Ecological implications of different water use strategies in three coexisting mediterranean tree species uri icon

abstract

  • The ability of trees to grow and survive during periods of water scarcity is determined by the water use strategy of each individual. In this study we evaluated how water use strategies can influence the establishment phase of three coexisting species in forests where harvesting intensity and silvicultural interventions have been reduced over recent decades. We conducted a greenhouse experiment between February and July, applying two watering regimes (moist and dry) to current year seedlings in 1.5 m high pots to avoid root growth constraint. At the same time, the physiological performance of seedlings of the same species was monitored under natural conditions in the field over a period of decreasing soil moisture. Our results indicated that resprouter species allocated more than 40% of total biomass to roots whereas the non-resprouter P. pinea allocated only 26%. The plasticity index for the root traits was highest in Q ilex, in which the highest stomatal conductance was measured in early summer. The slowest growth and lowest root plasticity, root hydraulic conductance and leaf water potential were measured in J. oxycedrus. The three species exhibited a positive carbon balance under low water availability. Coexisting species displayed a continuum in the water use strategies adopted. P. pinea would be the least competitive species under the forecasted increasing drought conditions in contrast to J. oxycedrus, which presents traits more suited to coping with droughts. (C) 2016 Elsevier B.V. All rights reserved.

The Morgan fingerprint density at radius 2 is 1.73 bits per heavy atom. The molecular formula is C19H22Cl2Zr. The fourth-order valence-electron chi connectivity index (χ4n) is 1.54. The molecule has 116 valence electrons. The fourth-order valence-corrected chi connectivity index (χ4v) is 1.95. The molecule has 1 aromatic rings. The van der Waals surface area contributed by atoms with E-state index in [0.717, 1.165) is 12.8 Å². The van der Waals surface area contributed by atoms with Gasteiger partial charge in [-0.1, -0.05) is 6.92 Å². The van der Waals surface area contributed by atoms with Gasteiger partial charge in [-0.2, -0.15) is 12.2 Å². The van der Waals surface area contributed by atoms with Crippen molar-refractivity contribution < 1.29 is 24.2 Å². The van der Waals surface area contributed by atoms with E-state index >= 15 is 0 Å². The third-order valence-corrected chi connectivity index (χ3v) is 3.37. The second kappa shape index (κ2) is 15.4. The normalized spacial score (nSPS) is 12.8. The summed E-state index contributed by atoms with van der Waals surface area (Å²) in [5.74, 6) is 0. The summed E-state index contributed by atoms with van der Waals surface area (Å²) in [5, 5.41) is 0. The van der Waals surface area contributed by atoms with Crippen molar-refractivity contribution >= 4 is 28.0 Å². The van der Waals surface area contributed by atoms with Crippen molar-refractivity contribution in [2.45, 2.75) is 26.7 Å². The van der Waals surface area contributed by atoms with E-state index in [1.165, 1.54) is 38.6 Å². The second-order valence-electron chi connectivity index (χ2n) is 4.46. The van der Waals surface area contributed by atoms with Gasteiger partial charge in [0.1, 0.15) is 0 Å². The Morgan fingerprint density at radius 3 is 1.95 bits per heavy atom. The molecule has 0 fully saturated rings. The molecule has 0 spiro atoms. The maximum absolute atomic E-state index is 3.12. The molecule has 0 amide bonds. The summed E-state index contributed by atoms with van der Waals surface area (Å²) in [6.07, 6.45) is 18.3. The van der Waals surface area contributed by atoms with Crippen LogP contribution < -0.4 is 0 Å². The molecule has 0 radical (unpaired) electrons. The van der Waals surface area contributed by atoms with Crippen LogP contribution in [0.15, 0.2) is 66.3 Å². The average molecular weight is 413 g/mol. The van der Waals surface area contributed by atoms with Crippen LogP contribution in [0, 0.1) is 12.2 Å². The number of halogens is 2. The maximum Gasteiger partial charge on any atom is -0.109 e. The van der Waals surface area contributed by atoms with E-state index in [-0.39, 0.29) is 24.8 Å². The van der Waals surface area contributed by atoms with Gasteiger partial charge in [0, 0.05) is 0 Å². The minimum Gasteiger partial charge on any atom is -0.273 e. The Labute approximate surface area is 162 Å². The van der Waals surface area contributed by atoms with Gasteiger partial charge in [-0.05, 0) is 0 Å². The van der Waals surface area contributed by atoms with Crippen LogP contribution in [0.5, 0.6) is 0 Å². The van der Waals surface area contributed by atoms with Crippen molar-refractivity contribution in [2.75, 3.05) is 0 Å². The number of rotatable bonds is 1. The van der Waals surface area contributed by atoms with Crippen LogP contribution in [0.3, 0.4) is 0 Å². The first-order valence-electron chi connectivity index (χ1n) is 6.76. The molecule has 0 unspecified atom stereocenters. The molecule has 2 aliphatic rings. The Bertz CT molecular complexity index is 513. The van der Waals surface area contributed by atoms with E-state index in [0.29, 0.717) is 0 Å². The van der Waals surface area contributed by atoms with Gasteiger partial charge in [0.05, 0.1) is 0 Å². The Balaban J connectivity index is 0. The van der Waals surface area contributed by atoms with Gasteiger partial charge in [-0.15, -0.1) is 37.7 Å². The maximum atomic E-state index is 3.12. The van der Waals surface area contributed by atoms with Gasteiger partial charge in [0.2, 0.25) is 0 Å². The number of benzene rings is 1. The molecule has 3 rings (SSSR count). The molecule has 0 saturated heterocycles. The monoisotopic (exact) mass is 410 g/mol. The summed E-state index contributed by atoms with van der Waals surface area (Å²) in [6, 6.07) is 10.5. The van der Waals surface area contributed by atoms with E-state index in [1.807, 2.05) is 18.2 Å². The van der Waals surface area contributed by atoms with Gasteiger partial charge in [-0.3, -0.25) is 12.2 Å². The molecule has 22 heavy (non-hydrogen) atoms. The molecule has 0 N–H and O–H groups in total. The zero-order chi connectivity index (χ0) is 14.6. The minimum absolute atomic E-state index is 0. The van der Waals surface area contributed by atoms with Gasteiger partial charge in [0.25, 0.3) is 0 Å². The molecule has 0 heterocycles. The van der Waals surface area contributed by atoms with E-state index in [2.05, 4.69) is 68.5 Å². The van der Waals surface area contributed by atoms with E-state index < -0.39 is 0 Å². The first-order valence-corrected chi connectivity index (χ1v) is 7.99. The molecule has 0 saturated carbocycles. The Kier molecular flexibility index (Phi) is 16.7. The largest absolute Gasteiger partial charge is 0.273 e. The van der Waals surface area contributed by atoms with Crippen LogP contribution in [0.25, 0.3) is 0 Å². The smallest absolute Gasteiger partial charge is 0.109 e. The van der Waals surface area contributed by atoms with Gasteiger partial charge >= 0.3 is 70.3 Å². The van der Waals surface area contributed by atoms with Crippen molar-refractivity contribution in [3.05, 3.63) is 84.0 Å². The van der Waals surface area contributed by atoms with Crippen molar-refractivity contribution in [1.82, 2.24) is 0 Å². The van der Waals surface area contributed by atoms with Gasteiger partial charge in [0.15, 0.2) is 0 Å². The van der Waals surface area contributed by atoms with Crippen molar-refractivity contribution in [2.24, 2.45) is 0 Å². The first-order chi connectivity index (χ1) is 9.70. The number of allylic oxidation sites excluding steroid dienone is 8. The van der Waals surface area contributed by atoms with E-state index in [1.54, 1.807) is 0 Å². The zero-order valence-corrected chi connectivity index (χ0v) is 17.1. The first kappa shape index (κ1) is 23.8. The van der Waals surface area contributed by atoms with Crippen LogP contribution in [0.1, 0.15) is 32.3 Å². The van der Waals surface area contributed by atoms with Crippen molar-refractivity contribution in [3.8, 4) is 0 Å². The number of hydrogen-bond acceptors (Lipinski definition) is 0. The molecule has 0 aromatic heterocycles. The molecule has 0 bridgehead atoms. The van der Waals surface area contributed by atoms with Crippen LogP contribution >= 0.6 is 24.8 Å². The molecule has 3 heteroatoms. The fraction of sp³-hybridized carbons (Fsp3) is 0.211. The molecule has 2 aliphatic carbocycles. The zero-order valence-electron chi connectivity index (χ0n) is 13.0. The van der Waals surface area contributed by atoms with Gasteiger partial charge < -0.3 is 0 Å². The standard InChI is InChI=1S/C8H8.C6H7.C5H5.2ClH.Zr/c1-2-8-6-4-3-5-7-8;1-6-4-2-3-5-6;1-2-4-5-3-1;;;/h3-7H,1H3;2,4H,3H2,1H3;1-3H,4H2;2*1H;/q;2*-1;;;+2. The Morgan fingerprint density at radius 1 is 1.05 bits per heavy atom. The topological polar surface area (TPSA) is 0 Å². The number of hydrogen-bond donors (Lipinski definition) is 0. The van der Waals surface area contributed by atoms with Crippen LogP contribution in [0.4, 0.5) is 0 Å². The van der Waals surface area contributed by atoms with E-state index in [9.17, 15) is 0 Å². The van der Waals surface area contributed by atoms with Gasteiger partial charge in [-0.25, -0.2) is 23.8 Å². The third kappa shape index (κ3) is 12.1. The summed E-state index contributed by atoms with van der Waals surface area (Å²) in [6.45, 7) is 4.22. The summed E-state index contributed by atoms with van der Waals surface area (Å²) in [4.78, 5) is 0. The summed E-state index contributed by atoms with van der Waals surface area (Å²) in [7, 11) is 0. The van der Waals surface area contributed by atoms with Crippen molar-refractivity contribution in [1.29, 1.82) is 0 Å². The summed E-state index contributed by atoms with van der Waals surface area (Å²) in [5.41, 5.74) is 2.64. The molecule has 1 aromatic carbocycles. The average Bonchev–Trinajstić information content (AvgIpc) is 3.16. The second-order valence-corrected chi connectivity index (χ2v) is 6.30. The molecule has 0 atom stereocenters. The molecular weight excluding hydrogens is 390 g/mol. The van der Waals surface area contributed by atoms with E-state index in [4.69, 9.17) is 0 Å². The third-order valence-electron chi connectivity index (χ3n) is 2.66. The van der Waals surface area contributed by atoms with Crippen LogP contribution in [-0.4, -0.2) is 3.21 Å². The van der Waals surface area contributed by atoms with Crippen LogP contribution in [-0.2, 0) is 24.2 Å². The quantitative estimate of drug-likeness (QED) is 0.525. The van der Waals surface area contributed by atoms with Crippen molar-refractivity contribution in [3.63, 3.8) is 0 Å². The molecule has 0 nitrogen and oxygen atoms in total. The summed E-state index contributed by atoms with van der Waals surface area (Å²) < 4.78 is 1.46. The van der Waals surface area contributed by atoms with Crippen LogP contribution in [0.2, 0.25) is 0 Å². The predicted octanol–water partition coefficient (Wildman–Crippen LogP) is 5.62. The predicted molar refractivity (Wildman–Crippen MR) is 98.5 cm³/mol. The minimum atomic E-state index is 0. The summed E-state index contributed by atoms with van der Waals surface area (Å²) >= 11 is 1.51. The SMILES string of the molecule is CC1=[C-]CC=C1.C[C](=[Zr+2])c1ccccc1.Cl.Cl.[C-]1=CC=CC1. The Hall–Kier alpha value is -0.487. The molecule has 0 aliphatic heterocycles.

publication date

  • 2016
  • 2016